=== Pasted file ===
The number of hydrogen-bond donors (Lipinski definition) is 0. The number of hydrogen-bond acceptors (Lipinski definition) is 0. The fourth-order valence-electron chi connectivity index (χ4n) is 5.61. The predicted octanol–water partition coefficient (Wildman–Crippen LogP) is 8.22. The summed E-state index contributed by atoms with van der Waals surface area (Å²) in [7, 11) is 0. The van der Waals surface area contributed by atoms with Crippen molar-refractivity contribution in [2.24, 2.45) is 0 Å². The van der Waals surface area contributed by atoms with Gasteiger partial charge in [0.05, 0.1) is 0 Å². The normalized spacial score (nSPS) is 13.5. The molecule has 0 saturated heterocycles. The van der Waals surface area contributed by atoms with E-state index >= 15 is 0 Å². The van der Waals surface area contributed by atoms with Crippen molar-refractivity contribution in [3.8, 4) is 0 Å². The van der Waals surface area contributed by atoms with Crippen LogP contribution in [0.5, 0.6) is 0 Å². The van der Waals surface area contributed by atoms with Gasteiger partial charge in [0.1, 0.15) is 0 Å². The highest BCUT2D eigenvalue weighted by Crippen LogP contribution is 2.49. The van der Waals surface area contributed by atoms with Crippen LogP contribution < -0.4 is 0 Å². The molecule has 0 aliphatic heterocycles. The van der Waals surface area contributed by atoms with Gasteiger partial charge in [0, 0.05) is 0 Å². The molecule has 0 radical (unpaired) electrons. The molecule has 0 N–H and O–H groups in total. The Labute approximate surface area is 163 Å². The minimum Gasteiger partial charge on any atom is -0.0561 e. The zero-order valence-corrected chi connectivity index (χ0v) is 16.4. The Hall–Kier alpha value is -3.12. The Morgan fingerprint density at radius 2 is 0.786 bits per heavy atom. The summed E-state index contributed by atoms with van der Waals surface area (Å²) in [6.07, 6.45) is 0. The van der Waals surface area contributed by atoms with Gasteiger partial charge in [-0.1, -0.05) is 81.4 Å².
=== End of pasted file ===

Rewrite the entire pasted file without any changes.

The number of hydrogen-bond donors (Lipinski definition) is 0. The number of hydrogen-bond acceptors (Lipinski definition) is 0. The fourth-order valence-electron chi connectivity index (χ4n) is 5.61. The predicted octanol–water partition coefficient (Wildman–Crippen LogP) is 8.22. The summed E-state index contributed by atoms with van der Waals surface area (Å²) in [7, 11) is 0. The van der Waals surface area contributed by atoms with Crippen molar-refractivity contribution in [2.24, 2.45) is 0 Å². The van der Waals surface area contributed by atoms with Gasteiger partial charge in [0.05, 0.1) is 0 Å². The normalized spacial score (nSPS) is 13.5. The molecule has 0 saturated heterocycles. The van der Waals surface area contributed by atoms with E-state index >= 15 is 0 Å². The van der Waals surface area contributed by atoms with Crippen molar-refractivity contribution in [3.8, 4) is 0 Å². The van der Waals surface area contributed by atoms with Crippen LogP contribution in [0.5, 0.6) is 0 Å². The van der Waals surface area contributed by atoms with Gasteiger partial charge in [0.1, 0.15) is 0 Å². The highest BCUT2D eigenvalue weighted by Crippen LogP contribution is 2.49. The van der Waals surface area contributed by atoms with Crippen LogP contribution < -0.4 is 0 Å². The molecule has 0 aliphatic heterocycles. The van der Waals surface area contributed by atoms with Gasteiger partial charge in [0, 0.05) is 0 Å². The molecule has 0 radical (unpaired) electrons. The molecule has 0 N–H and O–H groups in total. The Labute approximate surface area is 163 Å². The minimum Gasteiger partial charge on any atom is -0.0561 e. The zero-order valence-corrected chi connectivity index (χ0v) is 16.4. The Hall–Kier alpha value is -3.12. The Morgan fingerprint density at radius 2 is 0.786 bits per heavy atom. The summed E-state index contributed by atoms with van der Waals surface area (Å²) in [6.07, 6.45) is 0. The van der Waals surface area contributed by atoms with Gasteiger partial charge in [-0.1, -0.05) is 81.4 Å².